(Thursday interviews will return next week, I promise!)
I’ve noticed something over the last year.
I have fans.
I don’t say this to brag — I certainly don’t know that I deserve to have fans and I know of many great writers who do. But the fact remains that a number of people over the last year have identified themselves to me (via e-mail or tweet or even in-person) as “fans.”
Not readers. Not my “audience.” Not… y’know, people who just follow the blog.
It bakes the noodle, it does. What the hell did I do to deserve fans? And just to be clear, I don’t use “fans” as a pejorative — I consider it a somewhat exalted (and certainly lucky) state to have your audience interact with you as more than just a passive audience and as an active and interested fanbase.
Readers help make a book. Fans help make a writer’s career.
So, this is not me looking down on fans but rather, looking up in wide-eyed weird-ass wonder.
Part of the reason this is crystallizing for me is this Guardian article yesterday.
The article, by Damien Walter, asserts that (from the article’s title): “Fandom matters: writers must respect their followers or pay with their careers.” It’s for many authors a rough and troubling assertion — in it is the suggestion that the book (or movie or comic or whatever) is not enough (and, taken to an illogical degree, may not even matter). I don’t know that I’m willing to say that a good book isn’t enough, nor would I put it all on the line to say that you need to have a fanbase or your work will be born into this world DOA.
You’ll also note that, to my shock and awe, I am name-checked in the article. (Thanks, Damien!) Specifically in regards to this blog right here and the success of the next Atlanta Burns book, Bait Dog.
What I will say is that, having fans really really helps. Because you have people who identify with you, who join with your… I dunno, your creative ecosystem, let’s call it. Again, these aren’t readers of a single book or viewers of a single television show. They’re folks who will follow you from project to project, regardless of what it is. I know that I’m a fan of certain creators (a quick-and-dirty list: Robin Hobb, David Fincher, Robert McCammon, Joe Lansdale, Christopher Moore, Jane Espenson) that whatever the hell they do, I’m there. I’m there with a big shit-eating grin and a tub of popcorn and a big wad of whatever money they want. I’m there because I love their work. I’m there because I dig them as creators, too — I think they’re interesting on a level beyond just the work they put out as auteurs.
You might say, “Well, what’s different now? This isn’t new.” And it’s not that the phenomenon is new — I’m sure Aeneas and Homer each had fanbase of which to speak (“I FUCKING LOVE SCYLLA AND CHARYBDIS DUDE”). But the opportunity to engage with audiences and earn fans (note that keyword: “earn”) is bigger, now. You can in fact earn those fans long before you have a proper “[insert commercial creative project here]” to release. You have Twitter. And blogs. And Kickstarter. And all kinds of as-yet-unforeseen grottos and cubbyholes online in which to earn those fans one at a time (and that’s how they come to you, I think, slowly, over time). That’s what’s different. Our connectedness makes finding an audience and interacting with them easier and weirder and harder all in equal measure.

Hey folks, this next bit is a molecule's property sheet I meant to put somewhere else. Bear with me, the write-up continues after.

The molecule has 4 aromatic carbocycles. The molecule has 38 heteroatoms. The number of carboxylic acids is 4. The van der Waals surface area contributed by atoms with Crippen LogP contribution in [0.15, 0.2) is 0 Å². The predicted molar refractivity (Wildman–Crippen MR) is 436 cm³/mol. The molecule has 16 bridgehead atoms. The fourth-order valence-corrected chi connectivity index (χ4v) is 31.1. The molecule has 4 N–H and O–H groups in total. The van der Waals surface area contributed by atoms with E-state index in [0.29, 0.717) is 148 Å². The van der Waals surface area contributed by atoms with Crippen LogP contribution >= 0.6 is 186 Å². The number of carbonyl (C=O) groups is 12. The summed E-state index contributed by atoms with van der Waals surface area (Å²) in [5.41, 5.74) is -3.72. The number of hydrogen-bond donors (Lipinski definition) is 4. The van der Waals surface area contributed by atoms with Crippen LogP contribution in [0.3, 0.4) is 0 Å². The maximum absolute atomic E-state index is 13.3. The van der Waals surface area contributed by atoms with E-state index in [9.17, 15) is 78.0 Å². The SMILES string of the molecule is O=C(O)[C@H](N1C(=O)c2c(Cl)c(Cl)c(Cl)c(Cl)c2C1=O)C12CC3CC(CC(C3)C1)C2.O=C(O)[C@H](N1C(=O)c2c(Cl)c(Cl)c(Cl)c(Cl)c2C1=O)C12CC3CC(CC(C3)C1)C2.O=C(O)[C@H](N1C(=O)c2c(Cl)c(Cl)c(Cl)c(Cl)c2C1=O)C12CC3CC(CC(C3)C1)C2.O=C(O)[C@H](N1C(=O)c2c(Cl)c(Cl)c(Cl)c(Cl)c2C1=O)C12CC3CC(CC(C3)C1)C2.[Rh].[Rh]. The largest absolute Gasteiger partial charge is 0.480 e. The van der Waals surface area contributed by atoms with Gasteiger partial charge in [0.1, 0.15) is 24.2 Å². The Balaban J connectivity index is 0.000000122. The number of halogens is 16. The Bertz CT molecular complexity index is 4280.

And it does mean that there’s an increasing burden to be more than just an author or a filmmaker or a [insert your creative title of choice here]. It means that you may find advantage in doing more than just creating your work in darkness and delivering it out of shadow while remaining hidden. Audience are becoming increasingly interactive. It’s the author’s job — or at least one of the author’s potential jobs — to meet the audience in the playspace, in the sandbox, in the fucking Holodeck that is a growing fandom.
As to how you do that? Well. I suppose that’s a post for another time and I haven’t yet gotten my slippery mind tentacles around it. But I know it involves engagement, authenticity and diversity. And I know that at the heart of the thing it’s still about creating the best damn thing (book or movie or comic or game or animated GIF or pornstache or sentient nano-hive) you can create.
Oh, and just so we’re clear: you guys out there? Who read this blog? And my books? And my insane half-drunk Twitter feed? And who bring me dead chipmunks and chocolates?